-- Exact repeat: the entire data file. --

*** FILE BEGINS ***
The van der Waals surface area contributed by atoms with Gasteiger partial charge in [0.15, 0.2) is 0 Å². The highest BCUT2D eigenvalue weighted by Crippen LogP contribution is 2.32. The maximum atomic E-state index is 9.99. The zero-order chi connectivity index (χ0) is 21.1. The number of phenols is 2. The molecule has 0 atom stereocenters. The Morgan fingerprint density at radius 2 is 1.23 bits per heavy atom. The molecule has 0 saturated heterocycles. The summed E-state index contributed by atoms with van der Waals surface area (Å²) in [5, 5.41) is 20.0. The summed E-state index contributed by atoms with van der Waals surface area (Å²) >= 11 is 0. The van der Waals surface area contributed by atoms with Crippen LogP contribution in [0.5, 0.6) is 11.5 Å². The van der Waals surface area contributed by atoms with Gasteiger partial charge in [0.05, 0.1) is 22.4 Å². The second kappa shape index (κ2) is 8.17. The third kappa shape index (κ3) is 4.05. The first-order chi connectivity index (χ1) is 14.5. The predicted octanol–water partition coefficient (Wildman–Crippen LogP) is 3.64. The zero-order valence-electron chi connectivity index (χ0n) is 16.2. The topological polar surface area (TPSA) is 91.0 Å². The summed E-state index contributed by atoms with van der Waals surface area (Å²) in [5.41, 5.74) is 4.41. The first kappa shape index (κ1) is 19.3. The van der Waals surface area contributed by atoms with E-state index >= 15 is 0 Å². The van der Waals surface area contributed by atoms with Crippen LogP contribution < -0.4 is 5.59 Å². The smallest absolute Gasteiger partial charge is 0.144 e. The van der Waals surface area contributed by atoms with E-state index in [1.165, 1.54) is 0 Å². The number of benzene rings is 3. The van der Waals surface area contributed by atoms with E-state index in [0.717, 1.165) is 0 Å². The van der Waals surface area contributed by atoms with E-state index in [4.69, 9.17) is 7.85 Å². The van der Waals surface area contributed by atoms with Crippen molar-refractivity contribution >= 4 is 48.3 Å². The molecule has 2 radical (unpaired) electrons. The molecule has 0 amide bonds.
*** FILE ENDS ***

The van der Waals surface area contributed by atoms with Gasteiger partial charge in [0.15, 0.2) is 0 Å². The highest BCUT2D eigenvalue weighted by Crippen LogP contribution is 2.32. The maximum atomic E-state index is 9.99. The zero-order chi connectivity index (χ0) is 21.1. The number of phenols is 2. The molecule has 0 atom stereocenters. The Morgan fingerprint density at radius 2 is 1.23 bits per heavy atom. The molecule has 0 saturated heterocycles. The summed E-state index contributed by atoms with van der Waals surface area (Å²) in [5, 5.41) is 20.0. The summed E-state index contributed by atoms with van der Waals surface area (Å²) >= 11 is 0. The van der Waals surface area contributed by atoms with Crippen LogP contribution in [0.5, 0.6) is 11.5 Å². The van der Waals surface area contributed by atoms with Gasteiger partial charge in [0.05, 0.1) is 22.4 Å². The second kappa shape index (κ2) is 8.17. The third kappa shape index (κ3) is 4.05. The first-order chi connectivity index (χ1) is 14.5. The predicted octanol–water partition coefficient (Wildman–Crippen LogP) is 3.64. The zero-order valence-electron chi connectivity index (χ0n) is 16.2. The topological polar surface area (TPSA) is 91.0 Å². The summed E-state index contributed by atoms with van der Waals surface area (Å²) in [5.41, 5.74) is 4.41. The first kappa shape index (κ1) is 19.3. The van der Waals surface area contributed by atoms with E-state index >= 15 is 0 Å². The van der Waals surface area contributed by atoms with Crippen LogP contribution < -0.4 is 5.59 Å². The smallest absolute Gasteiger partial charge is 0.144 e. The van der Waals surface area contributed by atoms with E-state index in [1.165, 1.54) is 0 Å². The number of benzene rings is 3. The van der Waals surface area contributed by atoms with E-state index in [0.717, 1.165) is 0 Å². The van der Waals surface area contributed by atoms with E-state index in [4.69, 9.17) is 7.85 Å². The van der Waals surface area contributed by atoms with Crippen molar-refractivity contribution >= 4 is 48.3 Å². The molecule has 2 radical (unpaired) electrons. The molecule has 0 amide bonds.